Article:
Practice Report: Irish Defense

Nyles Morgan rose to the occasion while Isaac Rochell led the line. But at safety the Irish continue to face serious questions. Here’s an inside look at Notre Dame’s defense from Saturday’s open practice.

Defensive End

Notre Dame drilled a lot of nickel and dime sets on Saturday, which created some interesting alignments at the rush end positions. On paper, it would seem that Andrew Trumbetti would be a natural weak side rush end in those situations, but those reps went to Jay Hayes, working opposite Isaac Rochell and sometimes lining up so wide he nearly was on the slot receiver. Trumbetti spent more time working with the second team, which might have been a byproduct of a heavy workload last week. Regardless, if Hayes is challenging for more work that’s a good thing for the position developing depth. The Irish don’t have much of it.

Rochell was outstanding as a pass rusher on Saturday, going against some combination of left tackle Alex Bars and left guard Hunter Bivin. I’m not comparing Rochell to Sheldon Day in his ability to disrupt a protection scheme, but the fact that could even cross your mind is a positive for the position. For all the talk about Rochell improving his pass rush in his fourth and final year – this reporter had a wait-and-see approach to that – it seems like it’s actually happening.

Khalid Kareem got plenty of work in the second-team nickel defense and crashed the edge on one rep enough that it stopped Malik Zaire from reading much of the play before it was whistled dead.

Beyond Rochell, Hayes, Trumbetti and Kareem, the end position didn’t show much on Saturday, meaning Grant Blankenship has fallen off the pace and Daelin Hayes isn’t physically ready for a scrimmage. However, Hayes continues to look like a star in the making in terms of his build, length and burst. I’ll stand by what I said after the first practice, that if Hayes is healthy he’s Kolin Hill-plus (that’s a compliment) as a situational pass rusher this fall. Jonathan Bonner did get some work but didn’t stand out.

Defensive Tackle

Jarron Jones got banged up early in practice after getting driven into the ground by mid-year enrollee and Holy Cross transfer Logan Plantz. It wasn’t a cheap shot or late hit, Plantz just beat Jones on the play. Jones missed a few periods of practice after the hit but returned for the scrimmage with the first-team defense, paired with Jerry Tillery on the inside. Jones also worked with the second-team nickel in practice, which included an impressive TFL.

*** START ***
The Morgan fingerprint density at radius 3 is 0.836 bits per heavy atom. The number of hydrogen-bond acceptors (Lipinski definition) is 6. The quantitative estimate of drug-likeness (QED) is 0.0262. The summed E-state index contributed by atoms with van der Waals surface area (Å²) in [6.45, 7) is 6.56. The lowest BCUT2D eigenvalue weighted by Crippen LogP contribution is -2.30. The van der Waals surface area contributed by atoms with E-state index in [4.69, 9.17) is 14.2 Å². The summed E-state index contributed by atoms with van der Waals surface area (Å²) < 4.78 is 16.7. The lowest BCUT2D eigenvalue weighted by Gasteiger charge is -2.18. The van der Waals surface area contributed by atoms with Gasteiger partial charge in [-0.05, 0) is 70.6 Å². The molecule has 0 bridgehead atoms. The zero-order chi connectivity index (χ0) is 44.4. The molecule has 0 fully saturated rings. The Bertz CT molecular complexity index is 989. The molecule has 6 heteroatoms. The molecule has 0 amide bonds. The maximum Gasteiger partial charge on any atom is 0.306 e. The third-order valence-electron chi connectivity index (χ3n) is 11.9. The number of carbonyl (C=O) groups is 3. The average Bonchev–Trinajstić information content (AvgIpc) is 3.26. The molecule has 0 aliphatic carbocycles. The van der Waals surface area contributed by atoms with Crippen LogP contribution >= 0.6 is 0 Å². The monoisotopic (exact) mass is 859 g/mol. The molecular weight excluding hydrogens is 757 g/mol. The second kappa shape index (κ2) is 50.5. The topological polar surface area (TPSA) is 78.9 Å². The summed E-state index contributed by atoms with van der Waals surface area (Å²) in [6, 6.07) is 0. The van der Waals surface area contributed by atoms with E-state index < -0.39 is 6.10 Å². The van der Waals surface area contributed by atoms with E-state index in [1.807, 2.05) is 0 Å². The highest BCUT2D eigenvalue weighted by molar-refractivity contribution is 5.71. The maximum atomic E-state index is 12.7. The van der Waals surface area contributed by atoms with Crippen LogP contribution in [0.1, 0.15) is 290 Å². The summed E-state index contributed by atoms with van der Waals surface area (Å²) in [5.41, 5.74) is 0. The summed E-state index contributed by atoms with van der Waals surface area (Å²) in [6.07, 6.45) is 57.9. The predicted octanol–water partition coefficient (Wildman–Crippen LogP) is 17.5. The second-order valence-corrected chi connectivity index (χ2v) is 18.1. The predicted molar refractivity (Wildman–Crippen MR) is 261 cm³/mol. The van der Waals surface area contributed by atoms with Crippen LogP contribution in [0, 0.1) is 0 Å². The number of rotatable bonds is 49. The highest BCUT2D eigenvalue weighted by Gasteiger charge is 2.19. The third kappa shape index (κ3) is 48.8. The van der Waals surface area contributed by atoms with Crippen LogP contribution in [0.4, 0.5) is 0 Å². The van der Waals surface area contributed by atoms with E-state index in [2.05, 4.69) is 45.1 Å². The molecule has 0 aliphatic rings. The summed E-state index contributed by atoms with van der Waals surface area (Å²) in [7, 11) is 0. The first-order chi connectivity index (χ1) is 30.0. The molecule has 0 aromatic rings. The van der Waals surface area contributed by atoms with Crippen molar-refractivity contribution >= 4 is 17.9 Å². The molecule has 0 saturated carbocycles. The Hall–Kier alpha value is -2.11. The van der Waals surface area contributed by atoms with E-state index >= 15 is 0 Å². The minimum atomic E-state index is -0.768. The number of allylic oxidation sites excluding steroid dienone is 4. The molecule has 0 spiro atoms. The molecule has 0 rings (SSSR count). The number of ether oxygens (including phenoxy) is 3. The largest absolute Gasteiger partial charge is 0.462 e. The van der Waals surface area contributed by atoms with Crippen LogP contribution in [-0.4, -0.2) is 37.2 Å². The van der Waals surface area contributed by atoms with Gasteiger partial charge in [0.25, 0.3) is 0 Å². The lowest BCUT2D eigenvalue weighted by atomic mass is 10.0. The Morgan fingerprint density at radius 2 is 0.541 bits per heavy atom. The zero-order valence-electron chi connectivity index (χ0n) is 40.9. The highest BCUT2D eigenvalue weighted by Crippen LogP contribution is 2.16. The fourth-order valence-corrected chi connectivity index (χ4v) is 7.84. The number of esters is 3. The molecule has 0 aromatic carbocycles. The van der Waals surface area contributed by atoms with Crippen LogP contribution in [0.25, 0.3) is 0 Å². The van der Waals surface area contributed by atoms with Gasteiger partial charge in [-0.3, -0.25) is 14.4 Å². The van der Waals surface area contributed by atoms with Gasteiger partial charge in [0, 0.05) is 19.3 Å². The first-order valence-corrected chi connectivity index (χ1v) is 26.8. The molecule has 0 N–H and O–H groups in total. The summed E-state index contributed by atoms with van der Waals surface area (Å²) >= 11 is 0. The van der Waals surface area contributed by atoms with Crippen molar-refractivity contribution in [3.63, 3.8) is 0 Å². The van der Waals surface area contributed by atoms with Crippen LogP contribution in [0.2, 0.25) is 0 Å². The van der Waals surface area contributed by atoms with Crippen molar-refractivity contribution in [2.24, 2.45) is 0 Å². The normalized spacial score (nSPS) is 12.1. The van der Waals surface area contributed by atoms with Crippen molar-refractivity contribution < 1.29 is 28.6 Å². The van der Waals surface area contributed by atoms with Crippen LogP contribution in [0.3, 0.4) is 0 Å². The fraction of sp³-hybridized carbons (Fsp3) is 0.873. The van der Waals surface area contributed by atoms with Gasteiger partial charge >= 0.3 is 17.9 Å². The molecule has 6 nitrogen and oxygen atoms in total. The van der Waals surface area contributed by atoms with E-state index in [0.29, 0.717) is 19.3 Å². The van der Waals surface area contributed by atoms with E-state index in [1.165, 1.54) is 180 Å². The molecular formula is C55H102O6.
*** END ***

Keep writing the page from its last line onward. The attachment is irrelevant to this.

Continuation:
Daniel Cage also rotated through the first-team defensive line on the interior, offering the Irish what should be a very stout threesome with Jones and Tillery. Again, there’s no Sheldon Day in that group, but there should be three quality players difficult to move off the ball. And when Jones turns it on, he can still be an NFL quality player.

At the moment, Elijah Taylor is the most productive of the three red-shirt freshman defensive linemen, followed by Micah Dew-Treadway and Brandon Tiassum, in that order. Taylor took one rep where he used a strong inside move on Trevor Ruhland to blow up the pocket instantly. Maybe Taylor doesn’t have great size, but he appears quick in small spaces with good strength. If he can be Notre Dame’s fourth defensive tackle this season, that could be a valuable 10-to-12 reps per game.

Overall, this position should be a strength if it can stay healthy. Stock up.


Congratulations to the Church of Why Isn’t Nyles Morgan Playing More. This was your day. Morgan was outstanding on Saturday in every facet and looked like the five-star prospect rated him to be out of high school. Cover Alizé Jones all the way down the field on a go route? No problem. Take away slot receiver Corey Holmes at the line of scrimmage? You got it. Shoot the gap and sack Brandon Wimbush? Consider it done.